Slieve Donard 2: Mourne with joy

Slieve Donard, the county top of County Down, Prince of the Mourne Mountains, stands looming above Newcastle; the silly seaside boutiques and rides, gaudy ice-cream stalls and beachwear shops looking tiny beneath its silent, majestic presence.
Previously I described the initial climb from the beach, though the woods by the Glen River up to the Ice House. It is here, having emerged from the woods, that the walk opens up, and the way to the top of the mountain appears.

Slieve Donard 1: up to highest of Down

Slieve Donard, the highest mountain of the gorgeous Mourne Mountains, and the highest point of County Down and of all Ulster, was a challenge not to be missed, and gave me another county top to tick off the list.
The distinctive shape of this mountain, its bulk and whale-like profile, was visible from many of the places we visited around the edge of the Mournes, and called out to be trodden. It is not without neighbours equally haunting in their shape and immensity, but Slieve Donard is the greatest of them. For those who have not been among the Mourne Mountains, they create in a relatively small compass in the southernmost of one county a sudden landscape of rare intensity.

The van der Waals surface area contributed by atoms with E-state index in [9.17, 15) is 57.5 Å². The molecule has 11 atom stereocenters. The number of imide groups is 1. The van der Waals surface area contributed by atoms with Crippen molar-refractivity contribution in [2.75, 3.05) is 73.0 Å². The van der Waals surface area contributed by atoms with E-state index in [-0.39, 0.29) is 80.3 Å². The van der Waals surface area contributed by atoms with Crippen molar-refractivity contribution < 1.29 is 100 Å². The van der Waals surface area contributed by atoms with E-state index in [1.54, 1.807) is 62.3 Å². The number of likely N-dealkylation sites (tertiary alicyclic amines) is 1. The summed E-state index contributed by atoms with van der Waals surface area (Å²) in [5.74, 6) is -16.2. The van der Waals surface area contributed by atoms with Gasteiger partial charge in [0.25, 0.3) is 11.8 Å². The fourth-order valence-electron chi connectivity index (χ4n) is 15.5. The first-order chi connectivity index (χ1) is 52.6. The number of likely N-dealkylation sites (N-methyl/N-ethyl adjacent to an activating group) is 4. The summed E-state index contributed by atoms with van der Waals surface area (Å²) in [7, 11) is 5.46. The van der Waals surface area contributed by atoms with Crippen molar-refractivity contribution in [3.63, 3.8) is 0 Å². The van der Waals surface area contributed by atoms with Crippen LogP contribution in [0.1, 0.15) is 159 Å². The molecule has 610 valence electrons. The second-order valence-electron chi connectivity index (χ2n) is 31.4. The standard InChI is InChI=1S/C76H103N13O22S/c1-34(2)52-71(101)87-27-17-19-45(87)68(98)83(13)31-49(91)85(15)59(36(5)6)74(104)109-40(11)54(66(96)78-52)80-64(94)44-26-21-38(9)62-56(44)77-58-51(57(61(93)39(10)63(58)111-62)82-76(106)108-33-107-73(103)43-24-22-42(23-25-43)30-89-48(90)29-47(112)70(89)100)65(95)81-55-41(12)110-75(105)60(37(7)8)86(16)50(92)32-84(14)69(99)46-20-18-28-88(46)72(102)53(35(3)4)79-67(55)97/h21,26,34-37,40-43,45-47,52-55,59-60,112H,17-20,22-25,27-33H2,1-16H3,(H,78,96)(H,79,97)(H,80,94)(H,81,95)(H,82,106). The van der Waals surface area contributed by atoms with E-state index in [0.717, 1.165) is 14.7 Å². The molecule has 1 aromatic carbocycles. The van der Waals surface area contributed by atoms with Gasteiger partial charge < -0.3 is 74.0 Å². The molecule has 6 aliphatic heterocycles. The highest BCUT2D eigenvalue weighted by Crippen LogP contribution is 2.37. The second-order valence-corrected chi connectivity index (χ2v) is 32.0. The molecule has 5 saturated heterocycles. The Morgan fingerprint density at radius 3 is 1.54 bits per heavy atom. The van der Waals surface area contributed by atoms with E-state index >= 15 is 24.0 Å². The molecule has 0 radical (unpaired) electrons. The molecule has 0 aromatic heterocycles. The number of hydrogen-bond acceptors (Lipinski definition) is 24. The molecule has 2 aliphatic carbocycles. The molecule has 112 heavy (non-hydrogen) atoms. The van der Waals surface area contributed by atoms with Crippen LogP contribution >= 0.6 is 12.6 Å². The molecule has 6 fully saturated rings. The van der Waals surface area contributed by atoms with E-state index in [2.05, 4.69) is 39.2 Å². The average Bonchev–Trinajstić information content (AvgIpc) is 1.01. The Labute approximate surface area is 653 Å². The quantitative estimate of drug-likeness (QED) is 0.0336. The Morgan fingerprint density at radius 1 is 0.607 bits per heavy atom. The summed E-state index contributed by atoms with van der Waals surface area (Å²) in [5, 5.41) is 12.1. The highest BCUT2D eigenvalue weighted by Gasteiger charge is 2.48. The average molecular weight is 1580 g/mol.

Climbing Snowdon: The Watkin Path

The Watkin Path is the toughest of the standard routes up Snowdon. There may be other routes known to climbers considered more challenging, such as the haul up Crib Goch, but of those normal routes straight to the top, the Watkin is the one. It also has the greatest ascent from start to finish: 3,330 feet.
The walk start at the ‘back of the mountain’ on the south side in the valley of the Nant Gwynant, at Bethania, between the two long lakes of the valley. A short walk in leads first through lovely woodland, then it begins to mean business as you walk up a dry valley carved into the mountainside, where Snowdon was heavily quarried for slate.